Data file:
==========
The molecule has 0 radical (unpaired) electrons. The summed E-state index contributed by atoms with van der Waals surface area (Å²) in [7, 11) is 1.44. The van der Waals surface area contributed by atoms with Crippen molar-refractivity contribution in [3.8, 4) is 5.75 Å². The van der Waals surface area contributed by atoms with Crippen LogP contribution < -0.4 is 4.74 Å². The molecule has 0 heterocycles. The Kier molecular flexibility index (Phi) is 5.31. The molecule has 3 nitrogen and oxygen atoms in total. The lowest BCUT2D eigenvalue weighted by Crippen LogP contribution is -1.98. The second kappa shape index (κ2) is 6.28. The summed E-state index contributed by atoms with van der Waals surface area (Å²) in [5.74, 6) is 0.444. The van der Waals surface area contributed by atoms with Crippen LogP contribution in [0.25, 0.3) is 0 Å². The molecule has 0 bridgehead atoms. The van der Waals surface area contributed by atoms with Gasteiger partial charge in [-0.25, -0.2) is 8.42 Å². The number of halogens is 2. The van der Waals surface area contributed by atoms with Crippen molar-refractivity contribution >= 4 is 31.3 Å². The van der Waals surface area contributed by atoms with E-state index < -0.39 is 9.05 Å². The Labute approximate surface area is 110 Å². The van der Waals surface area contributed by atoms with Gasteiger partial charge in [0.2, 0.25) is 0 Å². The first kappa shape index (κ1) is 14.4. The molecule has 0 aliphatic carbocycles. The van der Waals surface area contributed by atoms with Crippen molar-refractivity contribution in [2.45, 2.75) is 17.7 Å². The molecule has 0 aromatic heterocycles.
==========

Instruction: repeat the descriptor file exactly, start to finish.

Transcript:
The molecule has 0 radical (unpaired) electrons. The summed E-state index contributed by atoms with van der Waals surface area (Å²) in [7, 11) is 1.44. The van der Waals surface area contributed by atoms with Crippen molar-refractivity contribution in [3.8, 4) is 5.75 Å². The van der Waals surface area contributed by atoms with Crippen LogP contribution < -0.4 is 4.74 Å². The molecule has 0 heterocycles. The Kier molecular flexibility index (Phi) is 5.31. The molecule has 3 nitrogen and oxygen atoms in total. The lowest BCUT2D eigenvalue weighted by Crippen LogP contribution is -1.98. The second kappa shape index (κ2) is 6.28. The summed E-state index contributed by atoms with van der Waals surface area (Å²) in [5.74, 6) is 0.444. The van der Waals surface area contributed by atoms with Crippen LogP contribution in [0.25, 0.3) is 0 Å². The molecule has 0 bridgehead atoms. The van der Waals surface area contributed by atoms with Gasteiger partial charge in [-0.25, -0.2) is 8.42 Å². The number of halogens is 2. The van der Waals surface area contributed by atoms with Crippen molar-refractivity contribution >= 4 is 31.3 Å². The van der Waals surface area contributed by atoms with E-state index < -0.39 is 9.05 Å². The Labute approximate surface area is 110 Å². The van der Waals surface area contributed by atoms with Gasteiger partial charge in [0.2, 0.25) is 0 Å². The first kappa shape index (κ1) is 14.4. The molecule has 0 aliphatic carbocycles. The van der Waals surface area contributed by atoms with Crippen molar-refractivity contribution in [2.45, 2.75) is 17.7 Å². The molecule has 0 aromatic heterocycles.